If your church is thinking about opening up one or more additional sites, congratulations!
That means you’re reaching a growing number of engaged members and people are excited about joining your community. Things like this can only happen when a church is truly connecting with its members and delivering a message they want and need.
Still, the growing trend of multi-site churches remains controversial. Because the subject is so broad, we’ll cover different aspects of it in this blog. This post will lay out some of the common arguments for multi-site churches. Next week, we’ll present the opposite case.
As an involved member of your community, you’ve likely heard of the increasingly popular trend in the church space: that of the multi-site church. Those in favor of them claim that with more campuses, a church is more able to achieve its goal of spreading God’s word.
Others argue that just because you can open new locations doesn’t mean you necessarily should. It’s a major step – one that could fundamentally alter the course and nature of your church. As more churches take this route, it’s important to learn about the risks and rewards involved and the right way to go about it.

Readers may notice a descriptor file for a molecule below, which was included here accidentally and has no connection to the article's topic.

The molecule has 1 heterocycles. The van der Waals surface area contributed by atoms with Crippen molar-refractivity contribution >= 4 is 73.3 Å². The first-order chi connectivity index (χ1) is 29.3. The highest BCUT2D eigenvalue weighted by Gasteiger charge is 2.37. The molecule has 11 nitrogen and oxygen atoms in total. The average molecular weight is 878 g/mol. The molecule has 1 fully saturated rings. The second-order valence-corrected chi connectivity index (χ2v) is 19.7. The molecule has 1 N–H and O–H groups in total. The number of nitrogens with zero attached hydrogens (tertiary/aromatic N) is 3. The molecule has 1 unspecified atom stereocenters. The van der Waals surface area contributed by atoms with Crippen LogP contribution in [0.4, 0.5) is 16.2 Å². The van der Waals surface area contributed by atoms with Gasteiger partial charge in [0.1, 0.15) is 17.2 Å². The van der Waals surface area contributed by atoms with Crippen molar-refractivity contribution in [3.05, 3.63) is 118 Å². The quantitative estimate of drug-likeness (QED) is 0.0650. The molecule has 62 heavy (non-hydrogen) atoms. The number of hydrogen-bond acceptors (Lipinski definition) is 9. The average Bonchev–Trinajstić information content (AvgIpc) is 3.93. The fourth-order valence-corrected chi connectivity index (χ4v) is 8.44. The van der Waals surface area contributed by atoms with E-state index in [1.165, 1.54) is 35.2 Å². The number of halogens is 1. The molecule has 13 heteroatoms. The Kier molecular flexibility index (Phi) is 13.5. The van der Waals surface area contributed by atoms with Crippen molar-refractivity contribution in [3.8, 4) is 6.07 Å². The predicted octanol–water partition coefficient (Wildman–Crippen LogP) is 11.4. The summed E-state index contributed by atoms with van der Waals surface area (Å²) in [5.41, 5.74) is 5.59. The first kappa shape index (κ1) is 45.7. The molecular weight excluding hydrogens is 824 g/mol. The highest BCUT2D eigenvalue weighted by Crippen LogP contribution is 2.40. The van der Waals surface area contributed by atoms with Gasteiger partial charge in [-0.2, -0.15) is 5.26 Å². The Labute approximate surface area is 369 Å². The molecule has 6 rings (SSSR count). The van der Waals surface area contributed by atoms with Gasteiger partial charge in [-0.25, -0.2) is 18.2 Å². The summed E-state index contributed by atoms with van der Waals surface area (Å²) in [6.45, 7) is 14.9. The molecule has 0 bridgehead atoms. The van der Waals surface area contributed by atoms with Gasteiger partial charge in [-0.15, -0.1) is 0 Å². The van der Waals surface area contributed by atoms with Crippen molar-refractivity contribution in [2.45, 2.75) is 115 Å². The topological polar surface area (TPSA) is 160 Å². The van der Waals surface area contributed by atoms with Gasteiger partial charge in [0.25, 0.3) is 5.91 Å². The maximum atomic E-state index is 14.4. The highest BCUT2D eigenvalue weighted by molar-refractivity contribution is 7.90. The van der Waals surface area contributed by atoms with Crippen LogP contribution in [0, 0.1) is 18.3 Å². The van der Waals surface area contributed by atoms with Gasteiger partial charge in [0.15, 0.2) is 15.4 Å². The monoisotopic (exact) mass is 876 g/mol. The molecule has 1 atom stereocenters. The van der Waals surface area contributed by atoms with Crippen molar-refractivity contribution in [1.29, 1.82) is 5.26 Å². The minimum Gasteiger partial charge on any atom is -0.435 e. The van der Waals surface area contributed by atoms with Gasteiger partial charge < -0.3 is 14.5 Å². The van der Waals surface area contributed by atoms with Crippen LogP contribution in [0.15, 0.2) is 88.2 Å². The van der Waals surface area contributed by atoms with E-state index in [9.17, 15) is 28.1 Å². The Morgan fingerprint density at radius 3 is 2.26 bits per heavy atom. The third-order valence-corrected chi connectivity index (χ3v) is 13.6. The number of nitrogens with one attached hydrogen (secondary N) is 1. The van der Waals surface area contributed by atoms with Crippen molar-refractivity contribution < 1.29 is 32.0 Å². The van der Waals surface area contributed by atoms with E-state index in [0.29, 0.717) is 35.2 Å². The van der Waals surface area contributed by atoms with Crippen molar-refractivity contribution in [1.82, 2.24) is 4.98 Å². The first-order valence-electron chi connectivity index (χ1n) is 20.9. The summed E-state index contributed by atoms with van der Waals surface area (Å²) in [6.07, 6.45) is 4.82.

This post presents arguments for multi-site churches, so this week’s will encourage proponents of multi-site churches to consider the other side.
In recent years, the multi-site church model has become increasingly popular. Most churches open a new campus when they approach 1,000 members, but about 50% of those churches say that they could have opened a satellite campus even sooner, at around 850 members.
If your ministry is thinking about opening an additional location, that means you’re reaching a growing number of engaged members and people are excited about joining your community. This can only happen when a church truly connects with its members to deliver a message they want and need, so congratulations!